Are you ready to learn from industry titan, Gabriella Milgrom? We were lucky enough to catch her in between managing high-stakes construction projects and redefining spaces with her interior design skills. Gabriella, with her 12 years of experience, shared her unique perspective on the often overlooked role of project management in design. From the challenges of managing contractors as a woman to the pitfalls of neglecting careful planning, she shares her insights on steering clear of common traps.
Choosing a reliable contractor can feel like navigating a minefield - but not when you have Gabriella's expertise on your side. She helps us peel back the layers of the contractor selection process, emphasizing the necessity of checking references and the importance of finding a bonded and insured professional. Gabriella also highlights the unique advantages of hiring a single company for both design and project management - a pearl of wisdom whether you're selling a house or planning a commercial project.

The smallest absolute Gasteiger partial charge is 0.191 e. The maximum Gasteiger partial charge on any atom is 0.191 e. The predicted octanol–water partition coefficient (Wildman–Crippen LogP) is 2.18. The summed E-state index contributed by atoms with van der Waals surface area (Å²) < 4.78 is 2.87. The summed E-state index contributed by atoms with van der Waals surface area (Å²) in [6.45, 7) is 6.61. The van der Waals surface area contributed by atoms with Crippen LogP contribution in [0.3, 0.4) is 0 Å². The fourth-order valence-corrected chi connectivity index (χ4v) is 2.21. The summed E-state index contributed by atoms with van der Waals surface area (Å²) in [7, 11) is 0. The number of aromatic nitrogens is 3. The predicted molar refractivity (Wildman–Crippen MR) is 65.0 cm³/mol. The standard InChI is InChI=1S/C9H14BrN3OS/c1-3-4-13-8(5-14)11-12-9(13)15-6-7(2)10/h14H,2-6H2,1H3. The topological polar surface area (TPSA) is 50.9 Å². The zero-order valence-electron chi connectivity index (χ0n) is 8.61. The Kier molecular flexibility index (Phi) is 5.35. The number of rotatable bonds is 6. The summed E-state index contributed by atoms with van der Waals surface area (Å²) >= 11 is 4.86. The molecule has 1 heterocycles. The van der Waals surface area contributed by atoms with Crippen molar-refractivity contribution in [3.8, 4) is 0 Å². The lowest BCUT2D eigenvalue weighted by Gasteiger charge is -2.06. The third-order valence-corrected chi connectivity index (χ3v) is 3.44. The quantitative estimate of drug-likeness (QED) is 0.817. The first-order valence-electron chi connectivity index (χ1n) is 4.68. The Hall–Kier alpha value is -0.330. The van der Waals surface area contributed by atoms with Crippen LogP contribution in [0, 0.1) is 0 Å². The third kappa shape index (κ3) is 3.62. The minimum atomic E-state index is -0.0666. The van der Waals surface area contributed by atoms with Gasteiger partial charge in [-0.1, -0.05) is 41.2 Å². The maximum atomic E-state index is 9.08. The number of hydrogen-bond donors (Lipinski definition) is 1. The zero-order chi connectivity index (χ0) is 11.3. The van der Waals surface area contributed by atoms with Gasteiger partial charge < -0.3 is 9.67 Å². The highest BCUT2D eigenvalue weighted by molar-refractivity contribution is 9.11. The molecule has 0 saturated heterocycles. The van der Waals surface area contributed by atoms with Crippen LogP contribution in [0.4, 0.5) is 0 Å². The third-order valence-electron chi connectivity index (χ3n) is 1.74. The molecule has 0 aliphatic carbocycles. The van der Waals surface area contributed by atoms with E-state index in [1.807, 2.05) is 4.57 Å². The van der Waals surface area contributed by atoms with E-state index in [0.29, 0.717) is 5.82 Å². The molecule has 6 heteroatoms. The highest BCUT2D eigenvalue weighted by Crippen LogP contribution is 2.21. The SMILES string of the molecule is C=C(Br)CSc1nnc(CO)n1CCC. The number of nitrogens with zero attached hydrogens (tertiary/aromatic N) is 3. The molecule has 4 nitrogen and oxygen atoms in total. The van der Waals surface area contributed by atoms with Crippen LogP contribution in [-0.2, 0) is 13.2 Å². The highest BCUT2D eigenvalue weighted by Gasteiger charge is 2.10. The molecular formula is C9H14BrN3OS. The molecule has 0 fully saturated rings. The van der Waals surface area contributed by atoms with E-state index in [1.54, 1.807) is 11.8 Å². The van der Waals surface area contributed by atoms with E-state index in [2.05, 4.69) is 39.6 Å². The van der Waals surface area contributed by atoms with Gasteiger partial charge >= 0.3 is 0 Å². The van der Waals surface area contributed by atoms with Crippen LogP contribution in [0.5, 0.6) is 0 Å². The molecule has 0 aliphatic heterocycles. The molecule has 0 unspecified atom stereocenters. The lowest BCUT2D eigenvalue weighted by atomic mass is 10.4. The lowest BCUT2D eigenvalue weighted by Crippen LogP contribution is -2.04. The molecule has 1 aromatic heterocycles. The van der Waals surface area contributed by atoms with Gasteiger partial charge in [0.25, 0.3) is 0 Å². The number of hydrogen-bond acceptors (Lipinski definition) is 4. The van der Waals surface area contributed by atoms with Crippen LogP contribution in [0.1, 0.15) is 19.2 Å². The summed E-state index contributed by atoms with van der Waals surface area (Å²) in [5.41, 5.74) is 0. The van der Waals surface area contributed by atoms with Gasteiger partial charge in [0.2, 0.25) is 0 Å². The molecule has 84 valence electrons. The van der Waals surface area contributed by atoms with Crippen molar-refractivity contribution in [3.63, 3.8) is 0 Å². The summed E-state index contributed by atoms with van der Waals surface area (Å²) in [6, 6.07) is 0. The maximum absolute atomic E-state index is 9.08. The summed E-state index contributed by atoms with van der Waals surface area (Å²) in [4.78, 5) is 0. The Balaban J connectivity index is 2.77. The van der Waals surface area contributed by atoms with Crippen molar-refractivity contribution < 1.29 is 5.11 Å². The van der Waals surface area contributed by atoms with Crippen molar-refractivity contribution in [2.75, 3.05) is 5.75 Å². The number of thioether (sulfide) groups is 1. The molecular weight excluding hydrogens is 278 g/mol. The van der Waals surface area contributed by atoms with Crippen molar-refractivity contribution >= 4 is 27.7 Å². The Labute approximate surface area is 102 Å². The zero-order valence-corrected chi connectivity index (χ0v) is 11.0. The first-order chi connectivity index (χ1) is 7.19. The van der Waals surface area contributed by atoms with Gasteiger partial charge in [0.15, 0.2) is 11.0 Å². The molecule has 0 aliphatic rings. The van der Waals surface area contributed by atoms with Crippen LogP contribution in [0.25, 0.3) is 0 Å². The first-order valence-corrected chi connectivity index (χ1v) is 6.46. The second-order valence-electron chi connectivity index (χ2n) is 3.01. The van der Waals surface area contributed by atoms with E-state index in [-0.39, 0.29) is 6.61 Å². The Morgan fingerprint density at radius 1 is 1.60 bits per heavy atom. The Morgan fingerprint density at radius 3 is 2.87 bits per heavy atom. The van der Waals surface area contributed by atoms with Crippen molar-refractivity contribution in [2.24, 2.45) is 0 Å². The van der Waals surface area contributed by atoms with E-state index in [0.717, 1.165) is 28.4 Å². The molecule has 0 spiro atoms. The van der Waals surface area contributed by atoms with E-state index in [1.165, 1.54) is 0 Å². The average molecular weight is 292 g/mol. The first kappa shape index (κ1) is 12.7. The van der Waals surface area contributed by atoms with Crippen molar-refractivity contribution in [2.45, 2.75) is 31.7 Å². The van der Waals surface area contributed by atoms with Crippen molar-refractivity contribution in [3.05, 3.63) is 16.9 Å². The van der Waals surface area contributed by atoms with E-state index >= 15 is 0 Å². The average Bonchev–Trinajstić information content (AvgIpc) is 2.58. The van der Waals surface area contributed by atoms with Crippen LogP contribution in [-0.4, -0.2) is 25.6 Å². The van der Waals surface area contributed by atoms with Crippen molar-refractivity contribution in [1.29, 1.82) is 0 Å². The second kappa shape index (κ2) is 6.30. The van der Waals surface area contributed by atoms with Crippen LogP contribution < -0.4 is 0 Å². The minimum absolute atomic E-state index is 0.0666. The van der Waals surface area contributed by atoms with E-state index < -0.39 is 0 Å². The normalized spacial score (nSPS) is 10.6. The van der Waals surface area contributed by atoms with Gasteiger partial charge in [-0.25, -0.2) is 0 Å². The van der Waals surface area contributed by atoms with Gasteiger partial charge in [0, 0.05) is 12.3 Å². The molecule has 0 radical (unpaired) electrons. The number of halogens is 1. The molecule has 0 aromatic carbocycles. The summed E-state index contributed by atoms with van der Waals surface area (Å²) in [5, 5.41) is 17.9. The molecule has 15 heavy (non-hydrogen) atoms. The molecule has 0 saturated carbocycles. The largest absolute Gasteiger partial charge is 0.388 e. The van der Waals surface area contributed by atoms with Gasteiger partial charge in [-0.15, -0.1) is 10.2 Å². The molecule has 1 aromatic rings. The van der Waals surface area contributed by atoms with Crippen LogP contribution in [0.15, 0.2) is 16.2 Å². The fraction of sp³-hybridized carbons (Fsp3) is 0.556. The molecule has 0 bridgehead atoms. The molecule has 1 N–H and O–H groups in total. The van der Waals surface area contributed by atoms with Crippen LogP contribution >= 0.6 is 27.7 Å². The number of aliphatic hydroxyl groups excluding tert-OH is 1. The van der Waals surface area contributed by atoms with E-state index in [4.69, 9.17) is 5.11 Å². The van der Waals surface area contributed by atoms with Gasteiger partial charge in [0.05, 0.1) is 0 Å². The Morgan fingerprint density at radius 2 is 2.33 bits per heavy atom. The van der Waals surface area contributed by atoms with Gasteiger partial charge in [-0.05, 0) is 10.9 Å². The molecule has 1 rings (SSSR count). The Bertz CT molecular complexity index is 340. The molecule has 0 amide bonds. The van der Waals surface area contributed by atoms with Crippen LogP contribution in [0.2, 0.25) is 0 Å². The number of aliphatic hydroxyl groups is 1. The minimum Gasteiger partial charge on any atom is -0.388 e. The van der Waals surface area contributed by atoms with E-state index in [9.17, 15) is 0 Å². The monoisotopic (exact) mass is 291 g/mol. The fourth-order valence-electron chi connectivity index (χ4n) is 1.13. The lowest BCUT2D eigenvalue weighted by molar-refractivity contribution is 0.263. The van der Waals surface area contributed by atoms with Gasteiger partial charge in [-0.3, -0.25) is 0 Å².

In our final segment, we delve into the role of project managers and interior designers in the real estate world. Gabriella unravels the differences between interior designers and decorators, and underscores the importance of a seasoned third-party project manager. We also explore the distinctions between a contractor's construction manager and a project manager - and why a company offering both could be your secret weapon. To top it off, Gabriella introduces her upcoming free House to Home Challenge, aimed at helping you set up your projects the right way from the get-go. Listen in for a wealth of in-depth advice and industry secrets from one of the best in the business.
Remember, "Design is not just what it looks like and feels like. Design is how it works" - Steve Jobs. With Gabriella Milgrom, you'll learn how to make it work.